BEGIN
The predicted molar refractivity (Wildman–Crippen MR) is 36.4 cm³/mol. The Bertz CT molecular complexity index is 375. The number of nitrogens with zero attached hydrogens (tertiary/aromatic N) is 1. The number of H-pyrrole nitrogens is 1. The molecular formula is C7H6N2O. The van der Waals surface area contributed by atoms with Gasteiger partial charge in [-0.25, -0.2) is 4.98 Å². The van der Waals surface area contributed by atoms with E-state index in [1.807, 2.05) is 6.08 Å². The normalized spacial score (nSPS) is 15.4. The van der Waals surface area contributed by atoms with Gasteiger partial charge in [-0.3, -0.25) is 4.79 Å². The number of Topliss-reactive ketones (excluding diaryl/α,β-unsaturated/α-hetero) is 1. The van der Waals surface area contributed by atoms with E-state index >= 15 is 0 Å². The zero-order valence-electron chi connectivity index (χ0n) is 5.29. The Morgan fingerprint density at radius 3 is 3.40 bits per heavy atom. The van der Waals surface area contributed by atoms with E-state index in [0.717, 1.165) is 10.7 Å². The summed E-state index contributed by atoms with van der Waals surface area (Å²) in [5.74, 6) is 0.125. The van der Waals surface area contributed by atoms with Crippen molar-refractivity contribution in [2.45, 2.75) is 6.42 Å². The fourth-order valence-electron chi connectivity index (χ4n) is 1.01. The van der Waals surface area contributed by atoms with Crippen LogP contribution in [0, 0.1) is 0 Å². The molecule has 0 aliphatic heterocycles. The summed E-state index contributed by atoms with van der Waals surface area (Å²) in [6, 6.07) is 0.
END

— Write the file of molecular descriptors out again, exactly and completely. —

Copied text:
The predicted molar refractivity (Wildman–Crippen MR) is 36.4 cm³/mol. The Bertz CT molecular complexity index is 375. The number of nitrogens with zero attached hydrogens (tertiary/aromatic N) is 1. The number of H-pyrrole nitrogens is 1. The molecular formula is C7H6N2O. The van der Waals surface area contributed by atoms with Gasteiger partial charge in [-0.25, -0.2) is 4.98 Å². The van der Waals surface area contributed by atoms with E-state index in [1.807, 2.05) is 6.08 Å². The normalized spacial score (nSPS) is 15.4. The van der Waals surface area contributed by atoms with Gasteiger partial charge in [-0.3, -0.25) is 4.79 Å². The number of Topliss-reactive ketones (excluding diaryl/α,β-unsaturated/α-hetero) is 1. The van der Waals surface area contributed by atoms with E-state index >= 15 is 0 Å². The zero-order valence-electron chi connectivity index (χ0n) is 5.29. The Morgan fingerprint density at radius 3 is 3.40 bits per heavy atom. The van der Waals surface area contributed by atoms with E-state index in [0.717, 1.165) is 10.7 Å². The summed E-state index contributed by atoms with van der Waals surface area (Å²) in [5.74, 6) is 0.125. The van der Waals surface area contributed by atoms with Crippen molar-refractivity contribution in [2.45, 2.75) is 6.42 Å². The fourth-order valence-electron chi connectivity index (χ4n) is 1.01. The van der Waals surface area contributed by atoms with Crippen LogP contribution in [0, 0.1) is 0 Å². The molecule has 0 aliphatic heterocycles. The summed E-state index contributed by atoms with van der Waals surface area (Å²) in [6, 6.07) is 0.